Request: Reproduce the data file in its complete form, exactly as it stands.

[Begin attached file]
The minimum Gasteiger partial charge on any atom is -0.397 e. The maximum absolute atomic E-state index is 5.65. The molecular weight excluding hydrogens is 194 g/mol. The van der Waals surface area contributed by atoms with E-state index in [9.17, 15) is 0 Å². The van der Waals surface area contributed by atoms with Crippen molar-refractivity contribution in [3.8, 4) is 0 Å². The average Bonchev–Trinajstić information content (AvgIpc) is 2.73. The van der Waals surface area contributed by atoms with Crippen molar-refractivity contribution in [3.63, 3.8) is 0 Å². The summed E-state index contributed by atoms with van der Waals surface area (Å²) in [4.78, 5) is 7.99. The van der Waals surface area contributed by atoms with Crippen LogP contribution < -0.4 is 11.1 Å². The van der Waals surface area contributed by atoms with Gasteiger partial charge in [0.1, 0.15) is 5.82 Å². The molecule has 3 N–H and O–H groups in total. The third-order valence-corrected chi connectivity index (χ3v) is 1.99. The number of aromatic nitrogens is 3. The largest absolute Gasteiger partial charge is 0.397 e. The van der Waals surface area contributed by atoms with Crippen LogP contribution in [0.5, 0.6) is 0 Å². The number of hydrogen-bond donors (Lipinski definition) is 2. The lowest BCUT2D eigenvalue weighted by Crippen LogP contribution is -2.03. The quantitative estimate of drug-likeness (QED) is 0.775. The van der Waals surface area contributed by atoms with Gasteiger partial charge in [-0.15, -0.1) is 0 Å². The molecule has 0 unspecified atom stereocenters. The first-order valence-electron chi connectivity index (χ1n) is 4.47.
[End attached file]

The minimum Gasteiger partial charge on any atom is -0.397 e. The maximum absolute atomic E-state index is 5.65. The molecular weight excluding hydrogens is 194 g/mol. The van der Waals surface area contributed by atoms with E-state index in [9.17, 15) is 0 Å². The van der Waals surface area contributed by atoms with Crippen molar-refractivity contribution in [3.8, 4) is 0 Å². The average Bonchev–Trinajstić information content (AvgIpc) is 2.73. The van der Waals surface area contributed by atoms with Crippen molar-refractivity contribution in [3.63, 3.8) is 0 Å². The summed E-state index contributed by atoms with van der Waals surface area (Å²) in [4.78, 5) is 7.99. The van der Waals surface area contributed by atoms with Crippen LogP contribution < -0.4 is 11.1 Å². The van der Waals surface area contributed by atoms with Gasteiger partial charge in [0.1, 0.15) is 5.82 Å². The molecule has 3 N–H and O–H groups in total. The third-order valence-corrected chi connectivity index (χ3v) is 1.99. The number of aromatic nitrogens is 3. The largest absolute Gasteiger partial charge is 0.397 e. The van der Waals surface area contributed by atoms with Crippen LogP contribution in [0.5, 0.6) is 0 Å². The number of hydrogen-bond donors (Lipinski definition) is 2. The lowest BCUT2D eigenvalue weighted by Crippen LogP contribution is -2.03. The quantitative estimate of drug-likeness (QED) is 0.775. The van der Waals surface area contributed by atoms with Gasteiger partial charge in [-0.15, -0.1) is 0 Å². The molecule has 0 unspecified atom stereocenters. The first-order valence-electron chi connectivity index (χ1n) is 4.47.